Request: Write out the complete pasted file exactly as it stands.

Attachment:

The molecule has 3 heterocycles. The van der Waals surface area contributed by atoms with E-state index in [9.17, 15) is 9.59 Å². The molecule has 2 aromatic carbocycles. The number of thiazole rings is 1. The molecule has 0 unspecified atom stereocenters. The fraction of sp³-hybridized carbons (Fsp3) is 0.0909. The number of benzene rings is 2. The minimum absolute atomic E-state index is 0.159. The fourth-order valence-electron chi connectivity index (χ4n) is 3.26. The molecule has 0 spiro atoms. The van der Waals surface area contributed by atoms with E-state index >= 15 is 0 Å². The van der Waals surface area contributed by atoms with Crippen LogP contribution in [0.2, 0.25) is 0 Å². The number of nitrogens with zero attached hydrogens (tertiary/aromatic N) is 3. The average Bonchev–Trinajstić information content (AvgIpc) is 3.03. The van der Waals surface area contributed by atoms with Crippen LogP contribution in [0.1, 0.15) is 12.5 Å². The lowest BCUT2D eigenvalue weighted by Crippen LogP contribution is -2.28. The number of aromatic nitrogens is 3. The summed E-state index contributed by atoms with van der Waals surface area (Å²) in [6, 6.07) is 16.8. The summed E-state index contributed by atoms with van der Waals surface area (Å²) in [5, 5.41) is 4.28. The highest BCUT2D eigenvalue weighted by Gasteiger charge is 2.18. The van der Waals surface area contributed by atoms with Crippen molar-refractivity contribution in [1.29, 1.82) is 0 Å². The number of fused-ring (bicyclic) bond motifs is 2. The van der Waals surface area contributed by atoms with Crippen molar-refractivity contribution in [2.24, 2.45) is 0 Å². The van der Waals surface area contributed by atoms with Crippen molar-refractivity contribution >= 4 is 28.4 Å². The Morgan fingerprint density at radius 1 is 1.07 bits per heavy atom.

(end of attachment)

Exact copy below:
The molecule has 3 heterocycles. The van der Waals surface area contributed by atoms with E-state index in [9.17, 15) is 9.59 Å². The molecule has 2 aromatic carbocycles. The number of thiazole rings is 1. The molecule has 0 unspecified atom stereocenters. The fraction of sp³-hybridized carbons (Fsp3) is 0.0909. The number of benzene rings is 2. The minimum absolute atomic E-state index is 0.159. The fourth-order valence-electron chi connectivity index (χ4n) is 3.26. The molecule has 0 spiro atoms. The van der Waals surface area contributed by atoms with E-state index >= 15 is 0 Å². The van der Waals surface area contributed by atoms with Crippen LogP contribution in [0.2, 0.25) is 0 Å². The number of nitrogens with zero attached hydrogens (tertiary/aromatic N) is 3. The average Bonchev–Trinajstić information content (AvgIpc) is 3.03. The van der Waals surface area contributed by atoms with Crippen LogP contribution in [0.1, 0.15) is 12.5 Å². The lowest BCUT2D eigenvalue weighted by Crippen LogP contribution is -2.28. The number of aromatic nitrogens is 3. The summed E-state index contributed by atoms with van der Waals surface area (Å²) in [6, 6.07) is 16.8. The summed E-state index contributed by atoms with van der Waals surface area (Å²) in [5, 5.41) is 4.28. The highest BCUT2D eigenvalue weighted by Gasteiger charge is 2.18. The van der Waals surface area contributed by atoms with Crippen molar-refractivity contribution in [1.29, 1.82) is 0 Å². The number of fused-ring (bicyclic) bond motifs is 2. The van der Waals surface area contributed by atoms with Crippen molar-refractivity contribution in [2.24, 2.45) is 0 Å². The van der Waals surface area contributed by atoms with Crippen molar-refractivity contribution >= 4 is 28.4 Å². The Morgan fingerprint density at radius 1 is 1.07 bits per heavy atom.